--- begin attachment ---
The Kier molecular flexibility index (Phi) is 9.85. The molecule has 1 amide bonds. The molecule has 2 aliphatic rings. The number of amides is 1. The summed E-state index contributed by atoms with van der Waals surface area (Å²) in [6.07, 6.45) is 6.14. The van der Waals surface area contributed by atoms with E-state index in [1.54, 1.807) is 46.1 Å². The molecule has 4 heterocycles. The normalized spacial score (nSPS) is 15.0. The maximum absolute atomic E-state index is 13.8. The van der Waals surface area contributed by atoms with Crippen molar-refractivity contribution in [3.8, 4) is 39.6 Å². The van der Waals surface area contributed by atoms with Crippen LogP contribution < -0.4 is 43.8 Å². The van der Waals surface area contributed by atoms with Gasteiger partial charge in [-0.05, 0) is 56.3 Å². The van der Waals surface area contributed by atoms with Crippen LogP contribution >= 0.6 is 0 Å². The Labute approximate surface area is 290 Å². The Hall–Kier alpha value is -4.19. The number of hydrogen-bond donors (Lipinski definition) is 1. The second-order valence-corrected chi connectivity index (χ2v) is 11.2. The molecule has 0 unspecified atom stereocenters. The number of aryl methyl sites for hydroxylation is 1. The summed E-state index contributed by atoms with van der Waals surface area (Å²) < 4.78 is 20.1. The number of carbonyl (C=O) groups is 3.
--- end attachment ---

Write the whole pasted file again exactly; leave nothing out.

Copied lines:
The Kier molecular flexibility index (Phi) is 9.85. The molecule has 1 amide bonds. The molecule has 2 aliphatic rings. The number of amides is 1. The summed E-state index contributed by atoms with van der Waals surface area (Å²) in [6.07, 6.45) is 6.14. The van der Waals surface area contributed by atoms with E-state index in [1.54, 1.807) is 46.1 Å². The molecule has 4 heterocycles. The normalized spacial score (nSPS) is 15.0. The maximum absolute atomic E-state index is 13.8. The van der Waals surface area contributed by atoms with Crippen molar-refractivity contribution in [3.8, 4) is 39.6 Å². The van der Waals surface area contributed by atoms with Crippen LogP contribution < -0.4 is 43.8 Å². The van der Waals surface area contributed by atoms with Gasteiger partial charge in [-0.05, 0) is 56.3 Å². The van der Waals surface area contributed by atoms with Crippen LogP contribution >= 0.6 is 0 Å². The Labute approximate surface area is 290 Å². The Hall–Kier alpha value is -4.19. The number of hydrogen-bond donors (Lipinski definition) is 1. The second-order valence-corrected chi connectivity index (χ2v) is 11.2. The molecule has 0 unspecified atom stereocenters. The number of aryl methyl sites for hydroxylation is 1. The summed E-state index contributed by atoms with van der Waals surface area (Å²) < 4.78 is 20.1. The number of carbonyl (C=O) groups is 3.